Industrial biotechnology (“white biotechnology”) uses microorganisms or their components (enzymes) as biocatalysts for the industrial production of substances. These include special chemicals, fine chemicals, food and food additives, intermediate products for agricultural and pharmaceutical sectors, as well as additives used in manufacturing, but also, and increasingly, high volume chemical products and fuels. In the process, “white biotechnology” relies on renewable resources and attempts to selectively transform these, with the help of biological systems, into valuable chemical products.
As a highly interdisciplinary science, on the one hand industrial biotechnology comprises the biosciences (molecular biology, biochemistry, microbiology, and bioinformatics), which it draws upon in order to identify new biocatalysts. On the other hand, methodologies of (bio)process engineering and technical chemistry are required in order to realize the full potential, in both technical and industrial terms, of new biocatalysts and so as to achieve new and efficient biological production processes on an industrial scale.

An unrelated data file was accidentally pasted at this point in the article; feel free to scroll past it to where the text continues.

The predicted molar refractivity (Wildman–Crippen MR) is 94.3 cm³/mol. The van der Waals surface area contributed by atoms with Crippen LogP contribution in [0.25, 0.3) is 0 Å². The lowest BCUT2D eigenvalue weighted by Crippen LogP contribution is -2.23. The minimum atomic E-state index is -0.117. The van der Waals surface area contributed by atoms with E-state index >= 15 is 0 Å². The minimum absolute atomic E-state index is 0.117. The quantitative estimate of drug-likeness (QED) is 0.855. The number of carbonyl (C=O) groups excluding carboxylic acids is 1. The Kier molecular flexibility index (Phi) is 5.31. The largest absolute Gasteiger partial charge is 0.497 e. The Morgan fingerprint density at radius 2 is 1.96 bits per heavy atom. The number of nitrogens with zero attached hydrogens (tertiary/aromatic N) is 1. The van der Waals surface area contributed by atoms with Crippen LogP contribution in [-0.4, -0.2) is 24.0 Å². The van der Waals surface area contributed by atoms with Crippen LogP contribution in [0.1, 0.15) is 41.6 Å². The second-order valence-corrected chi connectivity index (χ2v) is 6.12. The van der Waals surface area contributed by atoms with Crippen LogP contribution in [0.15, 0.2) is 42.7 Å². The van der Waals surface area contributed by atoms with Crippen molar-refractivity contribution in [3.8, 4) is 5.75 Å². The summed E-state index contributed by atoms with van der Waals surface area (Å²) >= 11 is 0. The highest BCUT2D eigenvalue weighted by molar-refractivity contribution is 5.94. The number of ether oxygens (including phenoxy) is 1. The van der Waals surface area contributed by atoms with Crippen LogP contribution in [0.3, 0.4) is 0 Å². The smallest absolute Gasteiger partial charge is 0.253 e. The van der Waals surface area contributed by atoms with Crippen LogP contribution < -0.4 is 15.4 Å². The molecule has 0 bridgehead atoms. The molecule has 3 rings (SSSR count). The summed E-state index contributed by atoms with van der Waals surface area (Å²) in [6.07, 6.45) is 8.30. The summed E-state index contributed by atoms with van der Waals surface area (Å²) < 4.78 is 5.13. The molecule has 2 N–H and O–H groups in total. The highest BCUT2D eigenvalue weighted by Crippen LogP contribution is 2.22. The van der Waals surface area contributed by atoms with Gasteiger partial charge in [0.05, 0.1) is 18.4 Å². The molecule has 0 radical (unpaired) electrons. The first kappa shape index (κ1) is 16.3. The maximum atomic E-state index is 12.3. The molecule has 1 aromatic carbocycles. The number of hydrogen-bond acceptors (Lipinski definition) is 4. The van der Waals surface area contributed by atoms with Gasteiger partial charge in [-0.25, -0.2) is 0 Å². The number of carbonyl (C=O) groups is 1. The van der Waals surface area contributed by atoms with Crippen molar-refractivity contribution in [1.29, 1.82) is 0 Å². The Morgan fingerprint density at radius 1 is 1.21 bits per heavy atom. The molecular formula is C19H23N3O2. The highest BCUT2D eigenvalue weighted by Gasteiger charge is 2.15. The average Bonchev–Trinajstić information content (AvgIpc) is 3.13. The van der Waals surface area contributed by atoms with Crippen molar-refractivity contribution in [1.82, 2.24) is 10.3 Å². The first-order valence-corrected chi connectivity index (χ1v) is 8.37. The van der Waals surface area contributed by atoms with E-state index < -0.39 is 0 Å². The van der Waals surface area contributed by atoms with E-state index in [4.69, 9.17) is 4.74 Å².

From this point of view, a special feature of this non-consecutive master’s program in Industrial Biotechnology lies in the cross-disciplinary selection of students: graduates of bachelor’s programs in both the biosciences and engineering can be admitted to the course. At the beginning of the master's program in Industrial Biotechnology, complementary and discipline-specific foundational knowledge is conveyed (process engineering for bioscientists or biosciences for engineers).
For a comprehensive description of the program, please refer to the degree program documentation: